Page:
About one third of your life is spent sleeping. When you sleep, your body undergoes a series of changes that enable the rest that is vital to your overall health.
Sleep allows the brain and body to slow down and engage in processes of recovery, promoting better physical and mental performance the next day and over the long-term. When you sleep:
- The brain stores new information and gets rid of toxic waste.
- Nerve cells communicate and reorganize, which supports healthy brain function.
- The body repairs cells, restores energy, and releases molecules like hormones and proteins.
- These processes are critical for our overall health. Without them, our bodies can’t function correctly.
Stages Of Sleep Cycle
There are two basic types of sleep: rapid eye movement (REM) sleep and non-REM sleep (which has three different stages). Each is linked to specific brain waves and neuronal activity.
You cycle through all stages of non-REM and REM sleep several times during a typical night, with increasingly longer, deeper REM periods occurring toward morning.
Stage 1 non-REM sleep is the changeover from wakefulness to sleep. During this short period (lasting several minutes) of relatively light sleep, your heartbeat, breathing, and eye movements slow, and your muscles relax with occasional twitches. Your brain waves begin to slow from their daytime wakefulness patterns.
Stage 2 non-REM sleep is a period of light sleep before you enter deeper sleep. Your heartbeat and breathing slow, and muscles relax even further. Your body temperature drops and eye movements stop. Brain wave activity slows but is marked by brief bursts of electrical activity. You spend more of your repeated sleep cycles in stage 2 sleep than in other sleep stages.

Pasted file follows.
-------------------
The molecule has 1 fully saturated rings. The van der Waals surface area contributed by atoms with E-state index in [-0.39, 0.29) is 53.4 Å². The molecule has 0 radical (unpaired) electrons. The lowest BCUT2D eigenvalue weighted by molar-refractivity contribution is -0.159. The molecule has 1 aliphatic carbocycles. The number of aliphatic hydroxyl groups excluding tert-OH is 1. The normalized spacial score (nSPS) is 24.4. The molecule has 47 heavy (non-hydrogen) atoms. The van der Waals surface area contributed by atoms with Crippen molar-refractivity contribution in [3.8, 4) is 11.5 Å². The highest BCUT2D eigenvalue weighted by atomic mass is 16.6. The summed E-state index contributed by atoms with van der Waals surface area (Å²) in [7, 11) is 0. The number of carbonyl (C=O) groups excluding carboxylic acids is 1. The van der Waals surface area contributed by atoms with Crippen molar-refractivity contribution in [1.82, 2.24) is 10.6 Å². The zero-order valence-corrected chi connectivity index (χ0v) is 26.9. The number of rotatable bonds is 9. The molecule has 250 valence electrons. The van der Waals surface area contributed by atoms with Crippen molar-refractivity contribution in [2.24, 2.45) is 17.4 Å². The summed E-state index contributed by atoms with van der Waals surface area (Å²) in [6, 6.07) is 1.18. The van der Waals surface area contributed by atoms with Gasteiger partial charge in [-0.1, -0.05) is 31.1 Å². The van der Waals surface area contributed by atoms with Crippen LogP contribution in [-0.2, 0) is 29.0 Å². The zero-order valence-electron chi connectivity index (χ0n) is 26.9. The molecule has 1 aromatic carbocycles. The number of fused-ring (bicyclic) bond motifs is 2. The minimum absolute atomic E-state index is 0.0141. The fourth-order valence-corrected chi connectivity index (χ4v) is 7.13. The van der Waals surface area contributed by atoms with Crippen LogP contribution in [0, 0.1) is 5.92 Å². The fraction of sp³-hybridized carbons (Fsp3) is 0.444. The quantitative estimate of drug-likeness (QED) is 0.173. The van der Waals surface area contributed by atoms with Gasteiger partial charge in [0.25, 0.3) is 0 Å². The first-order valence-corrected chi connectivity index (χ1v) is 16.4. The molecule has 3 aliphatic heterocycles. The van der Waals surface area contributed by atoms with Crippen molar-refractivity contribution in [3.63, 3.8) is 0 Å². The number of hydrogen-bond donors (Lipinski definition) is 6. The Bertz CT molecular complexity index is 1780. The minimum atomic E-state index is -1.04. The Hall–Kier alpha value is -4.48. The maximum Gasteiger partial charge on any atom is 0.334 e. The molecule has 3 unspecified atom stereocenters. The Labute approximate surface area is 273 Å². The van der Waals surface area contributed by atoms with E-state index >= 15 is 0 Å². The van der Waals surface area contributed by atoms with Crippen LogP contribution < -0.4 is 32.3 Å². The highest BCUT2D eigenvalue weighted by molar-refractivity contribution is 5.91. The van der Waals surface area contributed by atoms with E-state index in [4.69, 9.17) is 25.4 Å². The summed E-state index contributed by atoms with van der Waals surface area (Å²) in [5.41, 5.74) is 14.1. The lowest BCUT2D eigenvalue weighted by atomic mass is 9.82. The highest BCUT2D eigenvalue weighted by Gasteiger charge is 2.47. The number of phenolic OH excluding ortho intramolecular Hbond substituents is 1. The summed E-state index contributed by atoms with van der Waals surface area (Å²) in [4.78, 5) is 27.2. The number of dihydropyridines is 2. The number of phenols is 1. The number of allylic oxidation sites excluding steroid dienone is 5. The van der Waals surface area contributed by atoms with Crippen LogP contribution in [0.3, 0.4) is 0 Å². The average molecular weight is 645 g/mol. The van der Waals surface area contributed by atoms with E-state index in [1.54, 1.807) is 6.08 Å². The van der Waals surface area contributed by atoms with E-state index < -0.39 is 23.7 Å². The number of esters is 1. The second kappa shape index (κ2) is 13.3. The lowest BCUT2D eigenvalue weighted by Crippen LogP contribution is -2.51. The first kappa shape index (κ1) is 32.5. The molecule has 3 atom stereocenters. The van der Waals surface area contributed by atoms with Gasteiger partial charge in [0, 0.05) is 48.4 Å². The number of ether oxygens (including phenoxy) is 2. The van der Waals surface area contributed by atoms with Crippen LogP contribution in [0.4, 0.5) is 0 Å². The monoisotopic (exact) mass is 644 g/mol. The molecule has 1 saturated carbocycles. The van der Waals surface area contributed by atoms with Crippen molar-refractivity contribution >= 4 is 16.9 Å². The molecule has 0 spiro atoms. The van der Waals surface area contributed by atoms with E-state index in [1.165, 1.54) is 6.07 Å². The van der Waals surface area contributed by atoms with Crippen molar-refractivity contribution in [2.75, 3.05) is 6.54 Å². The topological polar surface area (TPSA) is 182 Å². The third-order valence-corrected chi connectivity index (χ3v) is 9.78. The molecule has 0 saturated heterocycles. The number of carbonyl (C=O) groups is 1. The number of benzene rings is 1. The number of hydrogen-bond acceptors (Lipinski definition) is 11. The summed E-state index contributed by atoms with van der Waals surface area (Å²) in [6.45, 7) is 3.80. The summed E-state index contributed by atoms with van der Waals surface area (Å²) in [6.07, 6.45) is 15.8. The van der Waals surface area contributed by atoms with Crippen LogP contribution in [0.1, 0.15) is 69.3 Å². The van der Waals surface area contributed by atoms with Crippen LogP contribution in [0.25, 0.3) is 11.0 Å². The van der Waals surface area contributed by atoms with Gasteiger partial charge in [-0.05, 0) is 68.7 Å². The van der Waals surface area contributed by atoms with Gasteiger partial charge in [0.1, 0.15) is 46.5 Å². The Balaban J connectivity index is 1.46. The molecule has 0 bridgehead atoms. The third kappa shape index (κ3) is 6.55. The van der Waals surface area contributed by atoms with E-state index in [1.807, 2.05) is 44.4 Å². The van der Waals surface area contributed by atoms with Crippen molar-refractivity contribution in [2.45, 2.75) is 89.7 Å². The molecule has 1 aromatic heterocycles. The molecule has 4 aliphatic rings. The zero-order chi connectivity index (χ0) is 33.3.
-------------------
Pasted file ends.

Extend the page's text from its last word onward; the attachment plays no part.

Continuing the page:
Stage 3 non-REM sleep is the period of deep sleep that you need to feel refreshed in the morning. It occurs in longer periods during the first half of the night. Your heartbeat and breathing slow to their lowest levels during sleep. Your muscles are relaxed and it may be difficult to awaken you. Brain waves become even slower.
REM sleep first occurs about 90 minutes after falling asleep. Your eyes move rapidly from side to side behind closed eyelids. Mixed frequency brain wave activity becomes closer to that seen in wakefulness. Your breathing becomes faster and irregular, and your heart rate and blood pressure increase to near waking levels.
Most of your dreaming occurs during REM sleep, although some can also occur in non-REM sleep. Your arm and leg muscles become temporarily paralyzed, which prevents you from acting out your dreams. As you age, you sleep less of your time in REM sleep. Memory consolidation most likely requires both non-REM and REM sleep.